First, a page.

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July 1994

Autoimmunity as a Complication of Interleukin 2 ImmunotherapyMany Unanswered Questions

Arch Dermatol. 1994;130(7):894-898. doi:10.1001/archderm.1994.01690070088014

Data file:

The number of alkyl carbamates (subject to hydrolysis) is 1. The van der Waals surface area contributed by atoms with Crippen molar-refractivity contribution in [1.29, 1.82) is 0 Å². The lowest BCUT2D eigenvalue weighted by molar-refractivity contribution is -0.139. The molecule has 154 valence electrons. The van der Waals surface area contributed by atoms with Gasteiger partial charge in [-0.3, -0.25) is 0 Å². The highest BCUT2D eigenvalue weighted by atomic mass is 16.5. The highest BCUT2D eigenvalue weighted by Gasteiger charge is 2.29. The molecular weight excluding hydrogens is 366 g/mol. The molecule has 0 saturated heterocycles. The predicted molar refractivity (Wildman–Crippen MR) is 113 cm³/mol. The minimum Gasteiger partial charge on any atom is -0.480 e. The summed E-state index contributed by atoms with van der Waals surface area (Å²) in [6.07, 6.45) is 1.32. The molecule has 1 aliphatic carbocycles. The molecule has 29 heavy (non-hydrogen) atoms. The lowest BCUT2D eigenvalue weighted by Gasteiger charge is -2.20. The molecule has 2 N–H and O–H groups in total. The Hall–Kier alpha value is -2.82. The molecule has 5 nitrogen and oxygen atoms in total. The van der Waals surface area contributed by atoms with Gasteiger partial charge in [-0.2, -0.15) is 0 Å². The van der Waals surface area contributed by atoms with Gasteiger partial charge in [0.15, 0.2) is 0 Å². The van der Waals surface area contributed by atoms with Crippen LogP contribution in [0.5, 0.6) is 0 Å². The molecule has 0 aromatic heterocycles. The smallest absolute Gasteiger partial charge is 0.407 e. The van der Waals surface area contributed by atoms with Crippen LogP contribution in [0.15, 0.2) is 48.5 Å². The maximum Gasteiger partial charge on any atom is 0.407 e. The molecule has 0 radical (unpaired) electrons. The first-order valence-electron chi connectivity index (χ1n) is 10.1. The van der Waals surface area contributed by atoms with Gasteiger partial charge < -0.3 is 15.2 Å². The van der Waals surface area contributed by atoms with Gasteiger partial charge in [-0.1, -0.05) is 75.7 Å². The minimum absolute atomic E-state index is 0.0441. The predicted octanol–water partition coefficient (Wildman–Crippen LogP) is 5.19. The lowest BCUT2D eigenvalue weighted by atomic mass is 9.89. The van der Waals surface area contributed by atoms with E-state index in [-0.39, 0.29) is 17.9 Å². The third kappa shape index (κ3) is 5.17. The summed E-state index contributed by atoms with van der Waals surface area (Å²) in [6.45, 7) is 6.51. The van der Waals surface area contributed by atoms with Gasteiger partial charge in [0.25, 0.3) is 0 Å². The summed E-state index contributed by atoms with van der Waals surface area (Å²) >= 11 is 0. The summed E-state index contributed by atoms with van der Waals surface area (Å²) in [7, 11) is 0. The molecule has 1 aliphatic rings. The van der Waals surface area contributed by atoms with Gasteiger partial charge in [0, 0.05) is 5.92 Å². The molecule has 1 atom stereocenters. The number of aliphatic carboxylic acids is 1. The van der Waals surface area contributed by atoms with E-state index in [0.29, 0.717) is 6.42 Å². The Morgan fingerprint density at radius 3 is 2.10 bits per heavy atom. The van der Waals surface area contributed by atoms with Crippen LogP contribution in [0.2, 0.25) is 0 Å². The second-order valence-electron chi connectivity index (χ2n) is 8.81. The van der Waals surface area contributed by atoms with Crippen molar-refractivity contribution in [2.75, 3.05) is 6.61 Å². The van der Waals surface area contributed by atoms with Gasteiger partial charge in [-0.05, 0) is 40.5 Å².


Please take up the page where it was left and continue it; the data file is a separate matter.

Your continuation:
IN THIS volume of the Archives, Prussick et al1 describe the unmasking of quiescent pemphigus vulgaris in a patient who received interleukin 2 immunotherapy for metastatic renal cell carcinoma.1 Although interleukin 2 immunotherapy has been reported to cause mucocutaneous erosions,2,3 these astute clinicians suspected another cause for the mucocutaneous erosions when the lesions persisted and progressed after the discontinuation of immunotherapy and were resistant to local therapy. These clinical features are in contrast to those of immunotherapy-induced mucocutaneous ulcerations that heal rapidly after a course of interleukin 2 immunotherapy. My previous histologic and direct immunofluorescence studies2 (and unpublished data) of patients (n=10) who experienced interleukin 2 immunotherapy—induced mucocutaneous ulcerations did not reveal any specific patterns. This is in contrast to the study by Prussick and colleagues,1 in which the direct immunofluorescence and histologic study of skin biopsy specimens confirmed the diagnosis of pemphigus vulgaris. This article,

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